The Centad working paper tracks the negotiating history of TRIPS in search of the origin of GI-related (Geographical Indications) provisions and provides a cogent account of various contours of WTO negotiations on GI to date. It also analyses the Indian GI Act in light of the TRIPS provisions.

By Kasturi Das
Research Officer, Centad

This paper is a comprehensive overview of a range of issues in the context of Geographical Indications (GI) protection, with a particular focus on India. It tracks the negotiating history of Trade-Related Aspects of Intellectual Property Rights (TRIPS) in search of the origin of GI-related provisions, and provides a cogent account of various contours of the World Trade Organisation (WTO) negotiations on GI to date. It also analyses the Indian GI Act in light of the TRIPS provisions, portrays the current status of GI registration in India, and offers important policy suggestions for India. To download the full paper in PDF format, click here.

Protection of GI has, over the years, emerged as one of the most contentious IPR (Intellectual Property Rights) issues in the realm of the WTO’s Agreement on TRIPS. TRIPS defines GI as any indication that identifies a product as originating from a particular place, where a given quality, reputation or other characteristics of the product are essentially attributable to its geographical origin.

Much like trademarks, GI act as a signalling device that helps producers differentiate their products from competing products in the market, and enables them to build a reputation and goodwill around their products, which often fetch a premium price. Although GI and trademarks perform somewhat similar functions of building reputation and goodwill, there are important differences between GI and an individual/ordinary trademark.

Given its commercial potential, legal protection of GI assumes enormous significance. Without such protection, competitors not having legitimate right on a GI might ride free on its reputation. Such unfair business practices result in loss of revenue for the genuine right-holder of the GI and also misleads consumers. Moreover, such practices may eventually hamper the goodwill and reputation associated with the GI.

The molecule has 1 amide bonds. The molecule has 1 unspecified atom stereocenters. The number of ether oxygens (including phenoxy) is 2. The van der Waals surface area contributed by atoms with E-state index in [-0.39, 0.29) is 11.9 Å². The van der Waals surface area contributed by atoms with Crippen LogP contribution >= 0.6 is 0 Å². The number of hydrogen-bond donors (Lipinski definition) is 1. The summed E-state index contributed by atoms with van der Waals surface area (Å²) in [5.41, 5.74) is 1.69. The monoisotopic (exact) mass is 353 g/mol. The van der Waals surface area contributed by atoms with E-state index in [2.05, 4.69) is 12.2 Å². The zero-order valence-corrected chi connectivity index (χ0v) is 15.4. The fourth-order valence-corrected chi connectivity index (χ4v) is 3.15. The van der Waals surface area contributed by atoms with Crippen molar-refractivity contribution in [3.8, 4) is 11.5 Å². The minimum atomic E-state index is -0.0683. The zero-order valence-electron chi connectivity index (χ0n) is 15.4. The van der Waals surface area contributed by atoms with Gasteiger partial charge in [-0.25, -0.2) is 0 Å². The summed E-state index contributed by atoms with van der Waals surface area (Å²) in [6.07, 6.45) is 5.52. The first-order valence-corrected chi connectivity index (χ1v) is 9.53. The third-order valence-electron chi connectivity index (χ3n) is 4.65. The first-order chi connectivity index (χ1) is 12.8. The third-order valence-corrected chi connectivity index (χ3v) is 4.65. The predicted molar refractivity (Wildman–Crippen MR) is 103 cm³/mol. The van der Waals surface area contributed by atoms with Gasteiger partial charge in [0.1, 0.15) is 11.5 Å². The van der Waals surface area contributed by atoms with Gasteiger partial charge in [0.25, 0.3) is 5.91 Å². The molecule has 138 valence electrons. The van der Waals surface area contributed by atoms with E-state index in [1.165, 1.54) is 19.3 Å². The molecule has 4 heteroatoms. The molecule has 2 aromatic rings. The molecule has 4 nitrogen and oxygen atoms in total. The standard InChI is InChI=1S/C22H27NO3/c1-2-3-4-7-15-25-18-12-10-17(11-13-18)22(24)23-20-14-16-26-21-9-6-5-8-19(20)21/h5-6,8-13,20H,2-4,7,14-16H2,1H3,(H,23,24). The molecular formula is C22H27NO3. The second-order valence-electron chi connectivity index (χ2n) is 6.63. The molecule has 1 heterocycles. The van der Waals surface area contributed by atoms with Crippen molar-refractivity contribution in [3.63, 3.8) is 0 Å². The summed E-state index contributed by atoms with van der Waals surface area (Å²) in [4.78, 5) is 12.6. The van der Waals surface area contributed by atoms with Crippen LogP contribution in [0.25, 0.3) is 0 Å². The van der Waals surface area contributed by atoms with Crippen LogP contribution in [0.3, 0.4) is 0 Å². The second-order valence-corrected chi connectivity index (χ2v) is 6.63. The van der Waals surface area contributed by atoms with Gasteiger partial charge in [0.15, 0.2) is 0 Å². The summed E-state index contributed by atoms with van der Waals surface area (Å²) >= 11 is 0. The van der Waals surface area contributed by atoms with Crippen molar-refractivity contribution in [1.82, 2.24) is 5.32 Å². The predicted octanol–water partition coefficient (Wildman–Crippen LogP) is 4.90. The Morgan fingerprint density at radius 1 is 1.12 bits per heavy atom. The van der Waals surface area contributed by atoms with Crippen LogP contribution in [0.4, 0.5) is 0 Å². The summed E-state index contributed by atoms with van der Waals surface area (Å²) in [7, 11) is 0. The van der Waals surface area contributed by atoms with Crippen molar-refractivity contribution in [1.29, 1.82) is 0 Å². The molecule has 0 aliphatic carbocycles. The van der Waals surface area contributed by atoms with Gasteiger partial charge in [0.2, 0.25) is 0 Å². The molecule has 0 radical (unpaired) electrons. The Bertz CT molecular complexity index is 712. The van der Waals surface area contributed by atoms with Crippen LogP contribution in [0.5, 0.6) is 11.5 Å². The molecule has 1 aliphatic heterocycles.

At the international level, TRIPS sets out minimum standards of protection that WTO members are bound to comply with in their respective national legislations. However, as far as the scope of protection of GI under TRIPS is concerned, there is a problem of hierarchy. This is because, although TRIPS contains a single, identical definition for all GI, irrespective of product categories, it mandates a two-level system of protection: (i) the basic protection applicable to all GI in general (under Article 22), and (ii) additional protection applicable only to the GI denominating wines and spirits (under Article 23).

This kind of protection is problematic, because Article 22 fails to provide sufficient intellectual property protection for the benefit of the genuine right-holders of a GI. A producer not belonging to the geographical region indicated by a GI may use the indication as long as the product’s true origin is indicated on the label, thereby free-riding on its reputation and goodwill.

The origin of this hierarchical protection may be traced back to the negotiating history of the Uruguay Round (1986-94). The greater level of protection for wines and spirits was granted solely for the political reason of persuading the European Community (EC) to join a consensus on the Uruguay Round package, despite strong opposition from many other countries.